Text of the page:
Youthful offender is a special status that not only limits the length of punishment and length of probation but greatly restricts the release of information to the general public. The law that determines Youthful Offender (YO) status is found in Section15-19-7, Code of Alabama (1975). It reads in pertinent part, “No determination made under the provisions of this chapter shall disqualify any youth for public office or public employment, operate as a forfeiture of any right or privilege or make him ineligible to receive any license granted by public authority, and such determination shall be deemed a conviction of a crime; provided, however, that he or she is not subsequently convicted of a crime, the prior adjudication shall be considered.”
The Supreme Court of the State of Alabama set out the law for Youthful Offender status in the case, Ex parte T.B., 698 So.2d 127 (Ala. 1997). This case is the controlling authority over Youthful Offender Adjudication. It is very important to remember that when a person between the ages of 18 and 21 pleads guilty to Youthful Offender the maximum sentence they can receive is 3 years and they are not pleading to a crime but to Youthful Offender Status with an underlying crime substantiating the YO plea. The above stated case reads as follows,
“The Youthful Offender Act (was) intended to extricate persons below the age of twenty-one years of age from the harshness of criminal prosecution and conviction. It (was) designed to provide them with the benefits of an informal, confidential, rehabilitative system. Youthful Offender Proceedings are not criminal in nature. Youthful Offender adjudications are special proceedings designed to protect persons in a certain age group, heretofore tried as adults from the stigma and often harmful consequences of the criminal adjudicatory process. It is a manifestation of the legislature’s judgment that while persons are still young may more readily and appropriately respond to methods of treatment which are more rehabilitative and more correctional and less severe than penalties to which adults are exposed. It is an extension so to speak, of the protective juvenile process. The institution of special procedures is a right vested by the State and their application lies within the discretion of the State.”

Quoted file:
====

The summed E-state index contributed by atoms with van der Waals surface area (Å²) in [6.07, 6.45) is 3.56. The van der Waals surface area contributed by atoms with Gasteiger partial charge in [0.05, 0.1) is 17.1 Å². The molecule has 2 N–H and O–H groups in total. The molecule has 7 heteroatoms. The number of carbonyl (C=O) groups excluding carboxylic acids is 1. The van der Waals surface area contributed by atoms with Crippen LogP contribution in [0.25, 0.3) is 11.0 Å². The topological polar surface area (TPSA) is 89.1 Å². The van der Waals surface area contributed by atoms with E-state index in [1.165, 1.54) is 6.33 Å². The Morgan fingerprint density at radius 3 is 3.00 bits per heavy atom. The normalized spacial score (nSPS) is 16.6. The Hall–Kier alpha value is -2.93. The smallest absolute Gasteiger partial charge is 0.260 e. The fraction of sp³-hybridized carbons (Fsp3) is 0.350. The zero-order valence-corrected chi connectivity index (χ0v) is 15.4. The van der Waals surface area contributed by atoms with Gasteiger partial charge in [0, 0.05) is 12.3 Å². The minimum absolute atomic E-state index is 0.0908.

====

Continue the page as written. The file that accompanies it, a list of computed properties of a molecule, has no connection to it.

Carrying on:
“From the clear language of Section 15-19-7(a), although an underlying act constitutes a felony, an adjudication of youthful offender status is “NOT A CONVICTION OF FELONY” within the meaning of Section 12-22-222, Code of Alabama (1975), the corroboration statute; it is not a conviction at all.” Ex parte T.B., 698 So.2d 127, 129 (Ala. 1997).
Youthful Offender is a useful tool to get some criminal cases disposed of in ways that will not affect your future. However, it is still fair to say that even with the law above, when you apply for certain professional licenses you must disclose even a youthful offender conviction. Our firm strongly recommends not disclosing a Youthful Offender conviction without consulting an attorney on the legalities of whether you are bound to disclose it legally or not. It is also important to always apply for youthful offender even if you think there is no shot that you are going to get it. We have tried many youthful offender hearings where we prepared our clients for the worst but with our preparation and collection of the correct witnesses, we were able to get the Judge to rule with us and grant our client YO status.